• akunthitaakunthita USAMember Posts: 1,028
    They are! I picked one up in a charity shop not long ago, and I was pleased with the sturdiness and space it offered - I'll probably use it to keep my light and sound bricks separate from the rest, because after the messy deaths of a couple of old space shuttle assemblies, I like to test them regularly to check the batteries still work/haven't corroded!

    Yeah, I really like them too. I bought some extra separators for both suitcases on BrickLink to create the maximum number of separate spaces. BTW, the suitcase are made by Room Copenhagen, the same company that makes other high LEGO branded storage solutions. I always keep an eye out for their products because they are great.
    catwrangler
  • Tufted_duckTufted_duck Edinburgh Member Posts: 77
    Had forgotten about the creator mini sets. Got one kicking around somewhere so will have to investigate 
  • Tufted_duckTufted_duck Edinburgh Member Posts: 77
    @catwrangler ;

    Something like this? If so- awesome! 
  • catwranglercatwrangler Northern IrelandMember Posts: 1,809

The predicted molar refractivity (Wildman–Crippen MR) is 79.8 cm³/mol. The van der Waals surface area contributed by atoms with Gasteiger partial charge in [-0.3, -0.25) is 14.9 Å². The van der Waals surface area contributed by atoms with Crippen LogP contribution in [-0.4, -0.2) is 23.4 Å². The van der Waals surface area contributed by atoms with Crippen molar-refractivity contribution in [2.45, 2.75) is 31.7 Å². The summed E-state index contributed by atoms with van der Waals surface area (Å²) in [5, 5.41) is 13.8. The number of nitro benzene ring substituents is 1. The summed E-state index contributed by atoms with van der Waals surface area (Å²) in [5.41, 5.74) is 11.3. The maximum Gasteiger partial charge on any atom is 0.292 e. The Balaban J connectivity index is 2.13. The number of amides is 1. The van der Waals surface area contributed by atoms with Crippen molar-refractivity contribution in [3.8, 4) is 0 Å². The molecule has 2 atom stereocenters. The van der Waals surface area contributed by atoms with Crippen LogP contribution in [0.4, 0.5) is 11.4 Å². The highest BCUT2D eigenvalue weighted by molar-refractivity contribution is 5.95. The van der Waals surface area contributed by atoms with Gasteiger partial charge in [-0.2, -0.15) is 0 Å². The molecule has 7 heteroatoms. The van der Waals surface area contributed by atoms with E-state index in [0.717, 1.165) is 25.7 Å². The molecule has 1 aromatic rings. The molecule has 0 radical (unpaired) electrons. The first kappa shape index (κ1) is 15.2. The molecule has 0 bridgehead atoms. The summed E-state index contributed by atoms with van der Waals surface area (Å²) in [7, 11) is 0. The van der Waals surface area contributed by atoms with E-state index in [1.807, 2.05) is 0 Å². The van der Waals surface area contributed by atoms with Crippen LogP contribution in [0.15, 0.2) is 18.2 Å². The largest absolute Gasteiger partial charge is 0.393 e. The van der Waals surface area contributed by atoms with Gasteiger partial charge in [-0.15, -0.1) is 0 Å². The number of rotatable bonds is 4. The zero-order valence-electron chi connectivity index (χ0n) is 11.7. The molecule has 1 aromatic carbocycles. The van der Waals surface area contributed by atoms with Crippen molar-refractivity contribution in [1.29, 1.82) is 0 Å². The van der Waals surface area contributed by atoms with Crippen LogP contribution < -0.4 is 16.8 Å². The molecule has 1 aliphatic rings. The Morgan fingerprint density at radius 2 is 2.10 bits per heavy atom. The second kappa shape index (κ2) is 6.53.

@Tufted_duck It was actually this - it used to have a moulded plastic insert for the NES, lightgun, controls and a few games, but I ripped that out pretty soon to accommodate the Technic! When I abandoned it recently, my partner pounced on it to keep his sketches in...
  • Tufted_duckTufted_duck Edinburgh Member Posts: 77
    Thats still cool. And reuse and repurpose is better than chucking out! 
    catwrangler
  • Tufted_duckTufted_duck Edinburgh Member Posts: 77
    akunthita said: BTW, the suitcase are made by Room Copenhagen, the same company that makes other high LEGO branded storage solutions. I always keep an eye out for their products because they are great.